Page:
Rajendra Singh, 27, who moved from Uttarkashi in Uttarakhand to New Delhi three years ago to work for a mobile repairing firm, sends money to his brother back in Uttarkashi every month. For that, he either visits a State Bank of India (SBI) branch in New Delhi as his brother holds an account with SBI in Uttarkashi or goes to an SBI-Eko point, which is authorized to remit money to any SBI account. However, this month when he visited the SBI branch in Nehru Place, New Delhi, to send money, there was a long queue for transactions and he would have to wait for at least an hour to make the deposit.
While Singh was weighing his options—whether to go back to work and come another day or wait for his turn—a person at the branch came to his aid.
Singh was informed about Cash-Neft (National Electronic Funds Transfer) option, which enables a person to go to any bank branch to deposit money in the savings account held in any other bank. Singh’s deposit was accepted in the Canara Bank branch nearby.
What is Cash-Neft?
Cash-Neft has been on papers since the Neft platform was launched three years back, but the product is little known yet.
This facility essentially works like this: say person A wants to deposit money in person B’s account who holds the account in bank X. Person A can walk into any branch of bank Y anywhere in the country which is core banking solution-enabled and deposit cash in person B’s account.
There is a small cost attached to Cash-Neft transaction. As per RBI guidelines, for Neft up to Rs.10,000, the charge is Rs.2.50 plus service tax; beyond that amount, the charges are Rs.5 plus service tax.
The product was meant mainly for the migrant population like Singh. The facility aimed to include these migrants under the purview of financial inclusion thrust.
The product has not been advertised much and bank employees also seem to be ignorant about the facility. “The lack of awareness among bank employees has been a major hurdle,” says D.K. Mittal, secretary, department of financial services, ministry of finance.
The department of financial services has of late started pushing the product and has commissioned pilot projects to ascertain its effectiveness. Says Ashish Das, professor, Indian Institute of Technology-Bombay, who has been spearheading the projects and has put out reports on the projects too, “Our first pilot was in Hadapsar in Pune and another one is going on in New Delhi right now and soon we will be starting the same in Mumbai. This will also decongest bank branches that are overcrowded.”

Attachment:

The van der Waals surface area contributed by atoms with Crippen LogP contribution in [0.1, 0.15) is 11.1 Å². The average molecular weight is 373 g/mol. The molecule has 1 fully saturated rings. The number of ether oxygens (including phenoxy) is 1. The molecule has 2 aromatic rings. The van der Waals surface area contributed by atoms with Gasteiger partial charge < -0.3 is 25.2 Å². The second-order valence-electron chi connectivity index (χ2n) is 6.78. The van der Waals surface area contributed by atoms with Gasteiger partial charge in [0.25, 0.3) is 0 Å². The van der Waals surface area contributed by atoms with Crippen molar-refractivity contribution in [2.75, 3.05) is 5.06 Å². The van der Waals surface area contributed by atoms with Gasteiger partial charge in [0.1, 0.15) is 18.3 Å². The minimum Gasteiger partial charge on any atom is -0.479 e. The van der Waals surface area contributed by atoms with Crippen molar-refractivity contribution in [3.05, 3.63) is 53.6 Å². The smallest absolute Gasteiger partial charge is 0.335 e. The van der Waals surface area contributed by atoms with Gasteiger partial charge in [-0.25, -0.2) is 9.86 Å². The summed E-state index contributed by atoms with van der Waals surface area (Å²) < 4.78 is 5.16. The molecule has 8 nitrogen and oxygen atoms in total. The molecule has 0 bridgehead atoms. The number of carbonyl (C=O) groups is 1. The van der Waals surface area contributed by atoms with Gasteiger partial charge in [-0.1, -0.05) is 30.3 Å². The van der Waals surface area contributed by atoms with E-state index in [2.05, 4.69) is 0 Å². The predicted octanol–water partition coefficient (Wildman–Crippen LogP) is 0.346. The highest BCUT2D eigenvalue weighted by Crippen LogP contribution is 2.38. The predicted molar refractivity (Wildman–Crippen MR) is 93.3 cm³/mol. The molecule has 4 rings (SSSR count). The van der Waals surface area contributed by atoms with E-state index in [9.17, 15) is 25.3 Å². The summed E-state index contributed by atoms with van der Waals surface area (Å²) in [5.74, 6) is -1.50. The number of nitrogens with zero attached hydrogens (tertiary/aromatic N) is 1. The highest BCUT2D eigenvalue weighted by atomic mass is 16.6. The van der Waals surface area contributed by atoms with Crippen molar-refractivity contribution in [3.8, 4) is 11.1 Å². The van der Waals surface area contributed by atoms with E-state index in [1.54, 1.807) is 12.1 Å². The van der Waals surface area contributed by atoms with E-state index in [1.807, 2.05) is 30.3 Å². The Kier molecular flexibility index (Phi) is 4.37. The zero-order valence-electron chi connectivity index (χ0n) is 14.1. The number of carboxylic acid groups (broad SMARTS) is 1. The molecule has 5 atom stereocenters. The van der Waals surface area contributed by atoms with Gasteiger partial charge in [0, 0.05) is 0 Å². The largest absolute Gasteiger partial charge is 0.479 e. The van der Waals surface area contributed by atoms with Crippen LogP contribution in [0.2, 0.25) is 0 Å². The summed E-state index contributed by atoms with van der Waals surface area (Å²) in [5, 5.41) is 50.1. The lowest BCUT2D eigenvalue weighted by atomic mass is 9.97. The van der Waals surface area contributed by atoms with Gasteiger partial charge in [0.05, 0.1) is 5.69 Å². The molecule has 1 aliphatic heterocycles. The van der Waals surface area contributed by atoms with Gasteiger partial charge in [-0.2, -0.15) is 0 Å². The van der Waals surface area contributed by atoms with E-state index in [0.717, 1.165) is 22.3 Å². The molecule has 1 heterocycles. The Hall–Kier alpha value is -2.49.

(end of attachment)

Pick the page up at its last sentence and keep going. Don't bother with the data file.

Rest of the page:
The report Financial Education on Remittances-Impact on Inclusive Growth by Das states that the basis of the success of this pilot is to have a proper awareness programme, initial handholding and showcasing the convenience and economics.
“The bank management knows about it, but maybe it has not percolated down to all other employees. Also, the bank might think that what is the point of serving a person who is not our customer,” says Das.
But then why has the product not been popularized yet?
“If cash is dumped on a bank, which they cannot use, unless there is payment requirement, then it is additional cash in hand,” says M.D. Mallya, former chairman and managing director, Bank of Baroda. It is also not very cost-effective for the banks since the costs are very low, says Mallya.
The other concerns include target market—high net worth individuals and regular customers.
“One has to look at the capacity of banks too. It is a low-cost product but definitely a low-cost model can be developed to cater this segment, say through business correspondents,” says former retail business head of a private bank on condition of anonymity. Das, too, has similar suggestions.
The way forward
The department of financial services plans to take this project to every city of the country where there are migrant workers. “Soon there will be campaigns as well to popularize this product,” says Mittal.
He adds that the department has interacted with many bank managers and convinced them to offer this product.
Nevertheless, the product at its core remains valuable as it is demand-driven, says Das. One of his recommendations has been to increase the charges that a bank can levy. This he says will incentivize banks and, while letting those from the low-income group use the facility.